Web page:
Investigators believe three recent trash fires in Forest Hills, Queens, may be the work of a “copycat” arsonist inspired by a series of blazes that damaged homes in the Bukharian Jewish community.

The small fires were set near the local 112th Precinct and outside an area east of Queens Boulevard where seven fires set since Oct. 20 have damaged 13 structures, including a number of homes undergoing renovation, NYPD Chief of Detectives Robert Boyce said Friday.

Police said they have good video images of the person who set the trash fires and believe he lives in the area. The arsonist has been recognized by several witnesses who have viewed the surveillance images, Boyce said.

“We believe that it is a second person, perhaps even a copycat,” he said.

Speaking with Police Commissioner William Bratton at a street renaming in Queens Village in honor of slain Det. Brian Moore, Boyce said the trash-fire arsonist does not match the physical description of the man being sought in connection with the building arsons.

Boyce noted that investigators are also scrutinizing a cryptic note found near one of the torched houses that may be related to the pattern of arsons. He said the note was found by a woman who brought it to the local firehouse, but he declined to provide specifics about the note’s contents.

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Police have ramped up security in the area of Forest Hills known as Cord Meyer, after the developer who decades ago fostered residential projects in the area.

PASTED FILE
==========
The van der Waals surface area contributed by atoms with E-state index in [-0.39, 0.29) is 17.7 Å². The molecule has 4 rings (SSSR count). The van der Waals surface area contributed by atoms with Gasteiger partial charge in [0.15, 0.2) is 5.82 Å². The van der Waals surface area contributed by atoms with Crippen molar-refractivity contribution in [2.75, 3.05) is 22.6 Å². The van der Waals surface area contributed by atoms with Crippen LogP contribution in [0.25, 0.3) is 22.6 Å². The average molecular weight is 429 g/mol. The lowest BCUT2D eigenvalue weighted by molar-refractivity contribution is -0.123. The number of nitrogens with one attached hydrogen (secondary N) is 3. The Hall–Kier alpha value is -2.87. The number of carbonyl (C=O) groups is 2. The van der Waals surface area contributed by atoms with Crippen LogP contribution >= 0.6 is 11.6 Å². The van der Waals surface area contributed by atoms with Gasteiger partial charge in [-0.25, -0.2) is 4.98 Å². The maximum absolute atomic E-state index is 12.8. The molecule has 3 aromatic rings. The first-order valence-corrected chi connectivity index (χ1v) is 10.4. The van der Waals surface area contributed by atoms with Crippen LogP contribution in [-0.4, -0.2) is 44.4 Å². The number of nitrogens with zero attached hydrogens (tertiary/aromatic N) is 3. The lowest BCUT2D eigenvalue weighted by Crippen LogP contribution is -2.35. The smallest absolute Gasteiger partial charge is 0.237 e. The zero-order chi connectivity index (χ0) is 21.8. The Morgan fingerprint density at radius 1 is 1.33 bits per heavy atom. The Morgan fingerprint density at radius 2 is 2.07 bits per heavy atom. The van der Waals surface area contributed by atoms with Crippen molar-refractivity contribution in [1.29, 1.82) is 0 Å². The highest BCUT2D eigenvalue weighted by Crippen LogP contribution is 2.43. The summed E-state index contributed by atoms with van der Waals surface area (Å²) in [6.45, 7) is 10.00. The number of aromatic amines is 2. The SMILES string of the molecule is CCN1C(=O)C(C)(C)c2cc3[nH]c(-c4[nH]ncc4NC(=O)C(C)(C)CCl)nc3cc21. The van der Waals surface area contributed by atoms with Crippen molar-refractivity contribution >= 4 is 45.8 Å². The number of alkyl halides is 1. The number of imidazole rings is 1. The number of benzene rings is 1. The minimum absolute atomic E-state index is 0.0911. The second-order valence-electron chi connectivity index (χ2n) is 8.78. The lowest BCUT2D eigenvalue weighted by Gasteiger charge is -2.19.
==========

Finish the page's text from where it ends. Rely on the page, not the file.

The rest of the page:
The fires have usually occurred in early- to late-evening hours on Tuesday, Wednesday or Sunday, officials said. The latest fire was reported early in the morning on Dec. 6.

The arson fires have targeted ornate home renovations being done by Bukharian families. Some have criticized the lavish rebuilding projects for clashing with more traditional conservative and Tudor-style buildings — a staple in the area.

Police major case investigators as well as experts from the FDNY are jointly working on the case, Boyce said.

Earlier in the week, city and state officials met with members of the community at the Bukharian Jewish Community Center and revealed that police had placed a number of additional surveillance cameras in the area to cover residential construction sites.

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Homeowners with surveillance cameras on their property were asked to reorient the devices to capture more of the local street traffic, said City Council member Karen Koslowitz, who attended the meeting.